By Julie Seabaugh
By Julie Seabaugh
By Christian Schaeffer
By Daniel Hill
By Jaime Lees
By Roy Kasten
By Melinda Cooper
By Jeremy Essig
Triple threat: Nirvana
Who: The grunge flagship comprised of Kurt Cobain, Dave Grohl and that other guy.
Andriano's analysis: "None of us love them or anything, but I'm a pretty big fan of In Utero."
Triple threat: Cream
Who: Eric Clapton-fronted supergroup that may or may not bring its string of reunion shows stateside this fall.
Andriano's analysis: "No way. We're way better than them."
Triple threat: The Beatles. Plus Ringo.
Who: Yellow submariners who created and broke every pop-music rule in the books.
Andriano's analysis: "Oh no, you can't do that. Ringo was the star. I can't participate in this question."
Triple threat: The Bee Gees
Who: Stars of Sgt. Pepper's Lonely Hearts Club Band, the questionably conceived film "based" on the Beatles song of the same title.
Andriano's analysis: "They were excellent. I'm a huge fan of the Bee Gees. 'How Deep is Your Love,' right there, that's the one."
Triple threat: ZZ Top
Who: Bearded, cheap-sunglasses enthusiasts who'll be lookin' for some tush in the Lou this week
Andriano's analysis: "I like ZZ Top because they have a lot of shticks. They didn't have just one shtick. When you've all got really long beards and spinning guitars and all your talk of cars and chicks' legs, that's a trio of shtick."
Triple threat: Hanson
Who: Girly-boys who "MMMBop"-ed their way into obscurity, er, the "independent music scene."
Andriano's analysis: "Wow. I can't do the boy-band, pop-band thing. Although if you think about it, Hanson's kind of like the younger, not-quite-as-good Bee Gees."
Triple threat: Alvin & the Chipmunks
Who: Animated rodents raised by Dave, a Showbiz Moms & Dads-caliber single father.
Andriano's analysis: "They had potential, but Alvin was a glory hog. He was a lot like Liam Gallagher, you know, always getting into trouble. But Michael Jackson's dad, Joe Jackson -- he had nothing on Dave Seville."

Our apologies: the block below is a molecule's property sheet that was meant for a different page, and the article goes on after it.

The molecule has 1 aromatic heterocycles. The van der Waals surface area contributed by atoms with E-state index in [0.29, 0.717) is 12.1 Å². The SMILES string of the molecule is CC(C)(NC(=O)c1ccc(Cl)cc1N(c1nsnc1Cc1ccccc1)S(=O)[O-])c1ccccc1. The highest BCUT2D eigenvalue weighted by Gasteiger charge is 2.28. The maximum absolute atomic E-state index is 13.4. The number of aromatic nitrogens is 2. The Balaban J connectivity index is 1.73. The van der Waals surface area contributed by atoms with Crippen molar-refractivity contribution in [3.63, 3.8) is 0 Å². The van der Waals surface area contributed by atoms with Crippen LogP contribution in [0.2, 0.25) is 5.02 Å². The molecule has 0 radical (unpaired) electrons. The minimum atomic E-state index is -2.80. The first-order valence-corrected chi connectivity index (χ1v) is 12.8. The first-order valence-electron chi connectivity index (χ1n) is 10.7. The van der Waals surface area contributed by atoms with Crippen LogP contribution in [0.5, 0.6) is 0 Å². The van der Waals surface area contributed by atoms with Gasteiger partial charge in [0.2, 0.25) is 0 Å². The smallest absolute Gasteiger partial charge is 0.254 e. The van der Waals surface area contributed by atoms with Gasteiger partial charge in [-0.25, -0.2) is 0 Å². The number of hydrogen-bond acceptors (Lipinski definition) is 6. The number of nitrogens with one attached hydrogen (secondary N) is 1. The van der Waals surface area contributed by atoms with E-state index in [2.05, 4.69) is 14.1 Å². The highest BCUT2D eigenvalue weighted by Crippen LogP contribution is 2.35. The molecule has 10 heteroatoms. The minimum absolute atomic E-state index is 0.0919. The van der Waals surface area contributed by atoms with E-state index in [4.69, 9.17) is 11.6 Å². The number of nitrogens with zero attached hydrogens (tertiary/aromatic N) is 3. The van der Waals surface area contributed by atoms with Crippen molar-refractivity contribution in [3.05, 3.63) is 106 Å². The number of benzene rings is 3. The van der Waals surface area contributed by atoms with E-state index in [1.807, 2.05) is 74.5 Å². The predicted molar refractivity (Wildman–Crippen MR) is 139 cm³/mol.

Triple threat: The Three Stooges
Who: Knuckle-headed comedy kings of the small screen.
Andriano's analysis: "I can't hang with the Stooges. This dude that used to baby-sit me was a 38-year-old wingnut, and he used to watch the Stooges constantly."
Triple threat: Sex, drugs and rock & roll
What: The only reasons for living. Or, the reasons some of these folks are no longer living.
Andriano's analysis: "Yeah. That's a pretty decent trio, I guess. I don't really take drugs, but they're still a pretty good trio."
Triple threat: Bacon, lettuce and tomato
What: Sandwich accoutrements that form a gastronomical Axis of Evil when united by mayonnaise.
Andriano's analysis: "Personally I'm a fan, but I think I'm the only one in our group who can say that. It's just a good diner staple, you know."
Triple threat: The Nina, the Pinta and the Santa Maria
What: Nautical harbingers of disease, death, destruction and firewater.
Andriano's analysis: "Terrible. My least favorite trio of all time. The genocide of millions isn't cool." -- Julie Seabaugh
Some '80s icons try reinventing themselves endlessly to maintain record sales -- Madonna, anyone? Others just wait for trends to change and hop on a genre with which they're at least somewhat familiar. The latter option is, of course, much easier, and we really can't blame '70s punk Billy Idol for taking that route. With mall-punk becoming the predominant way to rebel -- you kids are so cute with all your piercings and dyed hair! -- Idol and guitarist Steve Stevens are playing it safe by releasing Devil's Playground, a record that's easily in league with anything playing at Warped Tour these days.